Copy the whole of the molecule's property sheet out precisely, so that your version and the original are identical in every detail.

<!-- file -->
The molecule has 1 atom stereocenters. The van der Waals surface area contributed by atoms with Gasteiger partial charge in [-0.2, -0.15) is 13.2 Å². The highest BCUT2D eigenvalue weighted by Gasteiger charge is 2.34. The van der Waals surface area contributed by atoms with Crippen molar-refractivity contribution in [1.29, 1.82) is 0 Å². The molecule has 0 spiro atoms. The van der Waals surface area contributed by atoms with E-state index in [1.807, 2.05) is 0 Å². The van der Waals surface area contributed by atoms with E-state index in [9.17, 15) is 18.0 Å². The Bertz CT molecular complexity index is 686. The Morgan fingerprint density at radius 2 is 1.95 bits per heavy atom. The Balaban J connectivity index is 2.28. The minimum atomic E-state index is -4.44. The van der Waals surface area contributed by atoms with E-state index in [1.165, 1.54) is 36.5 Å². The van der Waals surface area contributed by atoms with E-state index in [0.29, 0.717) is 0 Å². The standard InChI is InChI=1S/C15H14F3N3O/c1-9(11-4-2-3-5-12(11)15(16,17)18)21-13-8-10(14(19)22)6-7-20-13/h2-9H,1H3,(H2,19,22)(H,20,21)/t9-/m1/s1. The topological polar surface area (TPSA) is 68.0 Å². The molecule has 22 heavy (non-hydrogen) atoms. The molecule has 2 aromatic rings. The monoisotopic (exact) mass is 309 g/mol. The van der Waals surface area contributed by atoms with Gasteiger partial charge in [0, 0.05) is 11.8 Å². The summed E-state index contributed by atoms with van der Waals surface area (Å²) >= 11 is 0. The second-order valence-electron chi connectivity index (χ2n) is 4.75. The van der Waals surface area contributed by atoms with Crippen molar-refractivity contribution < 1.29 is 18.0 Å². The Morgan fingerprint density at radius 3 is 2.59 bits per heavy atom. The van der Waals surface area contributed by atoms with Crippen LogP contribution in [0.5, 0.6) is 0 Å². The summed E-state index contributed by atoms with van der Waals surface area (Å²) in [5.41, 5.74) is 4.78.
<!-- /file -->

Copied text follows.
The molecule has 1 atom stereocenters. The van der Waals surface area contributed by atoms with Gasteiger partial charge in [-0.2, -0.15) is 13.2 Å². The highest BCUT2D eigenvalue weighted by Gasteiger charge is 2.34. The van der Waals surface area contributed by atoms with Crippen molar-refractivity contribution in [1.29, 1.82) is 0 Å². The molecule has 0 spiro atoms. The van der Waals surface area contributed by atoms with E-state index in [1.807, 2.05) is 0 Å². The van der Waals surface area contributed by atoms with E-state index in [9.17, 15) is 18.0 Å². The Bertz CT molecular complexity index is 686. The Morgan fingerprint density at radius 2 is 1.95 bits per heavy atom. The Balaban J connectivity index is 2.28. The minimum atomic E-state index is -4.44. The van der Waals surface area contributed by atoms with E-state index in [1.165, 1.54) is 36.5 Å². The van der Waals surface area contributed by atoms with E-state index in [0.29, 0.717) is 0 Å². The standard InChI is InChI=1S/C15H14F3N3O/c1-9(11-4-2-3-5-12(11)15(16,17)18)21-13-8-10(14(19)22)6-7-20-13/h2-9H,1H3,(H2,19,22)(H,20,21)/t9-/m1/s1. The topological polar surface area (TPSA) is 68.0 Å². The molecule has 22 heavy (non-hydrogen) atoms. The molecule has 2 aromatic rings. The monoisotopic (exact) mass is 309 g/mol. The van der Waals surface area contributed by atoms with Gasteiger partial charge in [0, 0.05) is 11.8 Å². The summed E-state index contributed by atoms with van der Waals surface area (Å²) >= 11 is 0. The second-order valence-electron chi connectivity index (χ2n) is 4.75. The van der Waals surface area contributed by atoms with Crippen molar-refractivity contribution < 1.29 is 18.0 Å². The Morgan fingerprint density at radius 3 is 2.59 bits per heavy atom. The van der Waals surface area contributed by atoms with Crippen LogP contribution in [0.5, 0.6) is 0 Å². The summed E-state index contributed by atoms with van der Waals surface area (Å²) in [5.41, 5.74) is 4.78.